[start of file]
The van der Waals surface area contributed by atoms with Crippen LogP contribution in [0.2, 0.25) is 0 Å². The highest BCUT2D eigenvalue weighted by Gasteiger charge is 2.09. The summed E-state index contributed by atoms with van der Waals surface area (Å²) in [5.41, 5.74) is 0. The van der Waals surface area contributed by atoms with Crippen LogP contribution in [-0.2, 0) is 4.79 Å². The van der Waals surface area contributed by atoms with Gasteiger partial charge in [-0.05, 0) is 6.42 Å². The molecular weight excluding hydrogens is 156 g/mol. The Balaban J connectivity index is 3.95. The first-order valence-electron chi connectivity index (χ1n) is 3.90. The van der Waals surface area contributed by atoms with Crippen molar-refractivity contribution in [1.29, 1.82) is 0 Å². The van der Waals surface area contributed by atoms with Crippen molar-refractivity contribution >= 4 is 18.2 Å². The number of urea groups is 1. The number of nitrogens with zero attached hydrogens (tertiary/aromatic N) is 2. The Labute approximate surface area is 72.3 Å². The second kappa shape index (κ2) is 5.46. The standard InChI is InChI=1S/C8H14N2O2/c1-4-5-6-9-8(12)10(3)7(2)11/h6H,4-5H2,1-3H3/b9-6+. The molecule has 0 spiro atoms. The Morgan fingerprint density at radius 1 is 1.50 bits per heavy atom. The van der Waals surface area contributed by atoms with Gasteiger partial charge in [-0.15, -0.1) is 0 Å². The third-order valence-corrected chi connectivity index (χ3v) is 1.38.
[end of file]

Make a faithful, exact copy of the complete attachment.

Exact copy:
The van der Waals surface area contributed by atoms with Crippen LogP contribution in [0.2, 0.25) is 0 Å². The highest BCUT2D eigenvalue weighted by Gasteiger charge is 2.09. The summed E-state index contributed by atoms with van der Waals surface area (Å²) in [5.41, 5.74) is 0. The van der Waals surface area contributed by atoms with Crippen LogP contribution in [-0.2, 0) is 4.79 Å². The van der Waals surface area contributed by atoms with Gasteiger partial charge in [-0.05, 0) is 6.42 Å². The molecular weight excluding hydrogens is 156 g/mol. The Balaban J connectivity index is 3.95. The first-order valence-electron chi connectivity index (χ1n) is 3.90. The van der Waals surface area contributed by atoms with Crippen molar-refractivity contribution in [1.29, 1.82) is 0 Å². The van der Waals surface area contributed by atoms with Crippen molar-refractivity contribution >= 4 is 18.2 Å². The number of urea groups is 1. The number of nitrogens with zero attached hydrogens (tertiary/aromatic N) is 2. The Labute approximate surface area is 72.3 Å². The second kappa shape index (κ2) is 5.46. The standard InChI is InChI=1S/C8H14N2O2/c1-4-5-6-9-8(12)10(3)7(2)11/h6H,4-5H2,1-3H3/b9-6+. The molecule has 0 spiro atoms. The Morgan fingerprint density at radius 1 is 1.50 bits per heavy atom. The van der Waals surface area contributed by atoms with Gasteiger partial charge in [-0.15, -0.1) is 0 Å². The third-order valence-corrected chi connectivity index (χ3v) is 1.38.